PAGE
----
Dead Mother: Y


Amanda! said...

Dudette, it's not nit-picky to dislike the title! Titles are important!

On a side-note, do you think GLBT lit focuses too much on coming out, not enough, or just the right amount? I'se just curious.

Helgagrace said...

GLBT lit in general (and I am speaking here from an extremely one-sided perspective, so keep that in mind) is by now well enough established to cross all genres. Sure, you have your coming out stories (married women who realize they're lesbians, etc.), but mostly it's about telling stories, usually romantic ones. That's true for the L, and probably for the G, too, but I think that there is still a huge hole to be filled in terms of bisexual and trans lit.

Here's my speculation: that B/T lit is a little closer to GLBT teen lit (or GLBTQ if you prefer) in terms of the need to have coming out stories so that readers can identify themselves in the narrative and find comfort and community. Bisexuality and trans issues are definitely not prioritized in the queer community, and I would guess that's probably the same in the literature. I know that when we were looking for trans teen lit for the NELA panel I participated in, there were only two books that kept coming up: Parrotfish and Luna. There are no doubt more that are less well-known, but there's definitely a lot of room for growth there.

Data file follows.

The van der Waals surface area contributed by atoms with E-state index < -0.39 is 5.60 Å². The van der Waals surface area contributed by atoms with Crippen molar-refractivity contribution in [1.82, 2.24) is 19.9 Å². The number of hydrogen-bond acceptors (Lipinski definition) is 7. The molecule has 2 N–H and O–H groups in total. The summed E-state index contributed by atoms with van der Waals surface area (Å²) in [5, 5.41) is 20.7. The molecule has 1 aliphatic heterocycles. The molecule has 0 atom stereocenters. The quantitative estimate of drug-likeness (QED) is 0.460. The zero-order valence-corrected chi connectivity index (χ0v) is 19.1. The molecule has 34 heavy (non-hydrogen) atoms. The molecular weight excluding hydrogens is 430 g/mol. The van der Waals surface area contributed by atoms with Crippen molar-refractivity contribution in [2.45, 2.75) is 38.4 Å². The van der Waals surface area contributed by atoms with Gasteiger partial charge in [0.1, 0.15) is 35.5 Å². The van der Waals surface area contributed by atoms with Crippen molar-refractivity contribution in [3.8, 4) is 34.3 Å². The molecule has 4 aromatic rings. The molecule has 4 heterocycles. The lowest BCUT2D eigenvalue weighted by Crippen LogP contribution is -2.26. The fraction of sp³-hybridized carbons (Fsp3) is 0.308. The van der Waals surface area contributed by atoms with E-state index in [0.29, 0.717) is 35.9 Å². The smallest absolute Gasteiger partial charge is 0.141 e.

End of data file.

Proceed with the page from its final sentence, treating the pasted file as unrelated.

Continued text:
In terms of writing for GLBTQ teens, coming out stories should always (in my mind) be a large part of the literature. Questioning teens don't always have a lot of places to turn to learn about people who have had similar experiences. I do think that the literature has broadened recently to include more books where the character just "happens to be" gay, and that's definitely a good thing. It would be like if TV shows had regular gay characters and not special one-shot episodes where the main character questioned their sexuality and had a ratings-boosting kiss and then it was never mentioned again. I am generally optimistic about the growth of GLBT YA lit, although I think it could probably use some more non-white main characters.

Clearly there is a whole post in here. What was the question again? :)

Amanda! said...

Hey, look at that, I gave you an idea for a post! ;-)

Thanks for the thoughtful response. I was pondering if I was GLBTQ myself if I would find the proliferation of coming out stories to be useful and comforting for the community or some sort of odd pigeon-holing/stereotype type thing. If they're needed, then I'm glad they're there.

I had an interesting talk with my lesbian friend Nina once about how she feels that bi and trans people aren't treated with the same level of acceptance and respect within the GLBTQ community as G and L, and how that concerns her. I wonder if that has some role in a lack of representation in literature?

Also, my verification word was "cocular" and I'm loling my ass off right now.

Helgagrace said...

An interesting series of comments that tackle the subject of YA/LGBTQ literature and the direction it's going (thanks to Cassandra):